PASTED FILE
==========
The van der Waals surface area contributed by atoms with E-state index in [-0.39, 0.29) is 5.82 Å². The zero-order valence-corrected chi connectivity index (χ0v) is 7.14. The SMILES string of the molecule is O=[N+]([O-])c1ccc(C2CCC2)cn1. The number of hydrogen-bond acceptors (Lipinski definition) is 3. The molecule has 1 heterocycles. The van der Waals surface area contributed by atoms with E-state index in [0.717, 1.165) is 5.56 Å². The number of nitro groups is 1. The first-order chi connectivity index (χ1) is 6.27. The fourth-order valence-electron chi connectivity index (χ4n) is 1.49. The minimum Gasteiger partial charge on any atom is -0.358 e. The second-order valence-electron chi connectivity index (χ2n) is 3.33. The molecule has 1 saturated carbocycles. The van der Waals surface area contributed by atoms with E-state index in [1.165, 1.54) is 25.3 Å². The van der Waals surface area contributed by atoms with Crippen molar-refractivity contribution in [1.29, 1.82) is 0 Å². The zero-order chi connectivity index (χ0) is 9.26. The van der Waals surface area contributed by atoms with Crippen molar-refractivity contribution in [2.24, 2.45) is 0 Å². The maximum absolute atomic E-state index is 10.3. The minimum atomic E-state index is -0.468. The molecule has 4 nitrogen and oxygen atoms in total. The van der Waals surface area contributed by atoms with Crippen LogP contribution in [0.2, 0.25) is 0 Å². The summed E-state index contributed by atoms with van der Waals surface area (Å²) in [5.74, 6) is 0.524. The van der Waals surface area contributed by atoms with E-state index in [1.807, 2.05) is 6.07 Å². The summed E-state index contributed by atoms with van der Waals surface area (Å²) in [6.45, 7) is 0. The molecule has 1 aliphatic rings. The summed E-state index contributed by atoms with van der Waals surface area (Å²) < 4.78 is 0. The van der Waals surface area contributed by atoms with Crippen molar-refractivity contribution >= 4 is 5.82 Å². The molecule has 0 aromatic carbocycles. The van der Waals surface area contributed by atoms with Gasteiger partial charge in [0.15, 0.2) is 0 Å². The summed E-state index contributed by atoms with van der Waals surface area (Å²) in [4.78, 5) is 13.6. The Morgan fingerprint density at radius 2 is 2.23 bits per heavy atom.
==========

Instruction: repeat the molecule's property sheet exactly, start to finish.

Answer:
The van der Waals surface area contributed by atoms with E-state index in [-0.39, 0.29) is 5.82 Å². The zero-order valence-corrected chi connectivity index (χ0v) is 7.14. The SMILES string of the molecule is O=[N+]([O-])c1ccc(C2CCC2)cn1. The number of hydrogen-bond acceptors (Lipinski definition) is 3. The molecule has 1 heterocycles. The van der Waals surface area contributed by atoms with E-state index in [0.717, 1.165) is 5.56 Å². The number of nitro groups is 1. The first-order chi connectivity index (χ1) is 6.27. The fourth-order valence-electron chi connectivity index (χ4n) is 1.49. The minimum Gasteiger partial charge on any atom is -0.358 e. The second-order valence-electron chi connectivity index (χ2n) is 3.33. The molecule has 1 saturated carbocycles. The van der Waals surface area contributed by atoms with E-state index in [1.165, 1.54) is 25.3 Å². The van der Waals surface area contributed by atoms with Crippen molar-refractivity contribution in [1.29, 1.82) is 0 Å². The zero-order chi connectivity index (χ0) is 9.26. The van der Waals surface area contributed by atoms with Crippen molar-refractivity contribution in [2.24, 2.45) is 0 Å². The maximum absolute atomic E-state index is 10.3. The minimum atomic E-state index is -0.468. The molecule has 4 nitrogen and oxygen atoms in total. The van der Waals surface area contributed by atoms with Crippen LogP contribution in [0.2, 0.25) is 0 Å². The summed E-state index contributed by atoms with van der Waals surface area (Å²) in [5.74, 6) is 0.524. The van der Waals surface area contributed by atoms with E-state index in [1.807, 2.05) is 6.07 Å². The summed E-state index contributed by atoms with van der Waals surface area (Å²) in [6.45, 7) is 0. The molecule has 1 aliphatic rings. The summed E-state index contributed by atoms with van der Waals surface area (Å²) < 4.78 is 0. The van der Waals surface area contributed by atoms with Crippen molar-refractivity contribution >= 4 is 5.82 Å². The molecule has 0 aromatic carbocycles. The van der Waals surface area contributed by atoms with Gasteiger partial charge in [0.15, 0.2) is 0 Å². The summed E-state index contributed by atoms with van der Waals surface area (Å²) in [4.78, 5) is 13.6. The Morgan fingerprint density at radius 2 is 2.23 bits per heavy atom.